If you were a cynical person you might wonder why we have yet another charity story in the media now. After all, the problems at Kids’ Company have been around for a while, there seemed to be a perfectly sensible plan in place to deal with it (send charismatic but bit bonkers founder upstairs, find someone who can add up and take away to run the business) and it suddenly blows up and ends very messily.
After all the other attacks there have been on charities since the Tories win an unexpected majority in the election, quickly followed by scores rapidly being settled…
But of course my twenty plus years in the charity sector have left me completely cynicism free so I’ll put this all down to coincidence.
So I’ll avoid the who did what when and whose fault it was stuff and I’ll concentrate on some lessons that can usefully be taken from this sorry mess.
And there are plenty. I know nothing at all about providing effective services to vulnerable young people. But I know a bit about how you run a voluntary organisation in a way that doesn’t mean you collapse because you can’t make this month’s payroll.
One the face of it Kids’ Company was a fundraising success story. It was a £23m organisation by 2013 and its income had increased by 77% since 2009. It seemed to have a diverse funding base, despite all the attention on government grants to it, less than half the money came from statutory sources. And, interesting, the great majority of income (nearly £16m) was unrestricted.
The charity clearly had some great donors who are name checked in the annual report (Coldplay gave over £8m in total for instance). Major philanthropists and trusts gave large unrestricted grants. Fundraising costs were very low, only £1.2m, (8% of voluntary income).
And yet they still went bust.
So what went wrong? Well financial management of the organisation does seem to have been, well unconventional. The charity appeared to have grown its services without regard to whether they could fund them. Despite all the unrestricted income they didn’t grow reserves to anything approaching a sensible level. Money went out as fast as it came in.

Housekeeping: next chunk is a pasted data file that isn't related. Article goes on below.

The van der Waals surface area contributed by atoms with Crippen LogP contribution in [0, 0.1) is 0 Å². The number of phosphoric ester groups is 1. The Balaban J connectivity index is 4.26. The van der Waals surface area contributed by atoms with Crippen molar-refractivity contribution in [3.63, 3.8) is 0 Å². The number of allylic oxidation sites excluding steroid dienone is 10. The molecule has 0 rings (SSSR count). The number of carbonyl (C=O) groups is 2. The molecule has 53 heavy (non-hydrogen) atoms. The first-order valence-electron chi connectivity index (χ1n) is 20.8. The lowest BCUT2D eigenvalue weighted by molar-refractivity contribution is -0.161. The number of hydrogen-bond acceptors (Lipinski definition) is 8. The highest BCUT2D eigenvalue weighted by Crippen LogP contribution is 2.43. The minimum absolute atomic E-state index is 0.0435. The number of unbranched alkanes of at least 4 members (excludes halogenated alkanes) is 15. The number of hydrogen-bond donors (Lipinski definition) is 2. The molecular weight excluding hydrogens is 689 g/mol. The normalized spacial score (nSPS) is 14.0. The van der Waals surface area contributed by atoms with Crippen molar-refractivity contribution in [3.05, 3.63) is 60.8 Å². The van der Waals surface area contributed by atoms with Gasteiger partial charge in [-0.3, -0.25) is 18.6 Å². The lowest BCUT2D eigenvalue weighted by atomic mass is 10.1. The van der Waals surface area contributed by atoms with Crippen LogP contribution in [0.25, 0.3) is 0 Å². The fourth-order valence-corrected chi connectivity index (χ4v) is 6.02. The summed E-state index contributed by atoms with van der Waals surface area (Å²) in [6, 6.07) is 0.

And the fundraising model once examined looks deeply flawed. That low fundraising expenditure should actually have been a warning sign. What it meant was that the great bulk of income was actually dependent on a small number of major donors. There seem to have been very few multi year funding agreements. No investment in longer term income streams such as an individual giving programme (despite high visibility and a strong cause). This was a house of cards.
It’s ironic that at a time when the fundraising profession is under sustained attack from many of the same people now demonising Kids’ Company, that what the charity really needed was a proper fundraising strategy. A proper plan, developing a range of diverse income sources, providing stable, long term income.
And a focus on developing strong donor relationships. The charity’s basic fundraising approach seemed to be a succession of emergency appeals. Fund us or we go bust and the kids suffer. Whether the funder is the government or private donors, this only works for so long. Patience with this approach wears out pretty quickly.
As we have now seen.
The reality is that a philosophy which only focusses on service delivery in the short without developing a stable funding base is simply irresponsible. Funding can’t be an add on, something to worry about when the cash starts to run out. Making a virtue about spending every penny on the services and not ensuring that the business basics are in place is just self indulgent.
If the trustees of a few charities wake up to their responsibilities and take a hard look at their funding strategies and business models, maybe some good will come out of this fiasco.
Not much consolation to the kids though.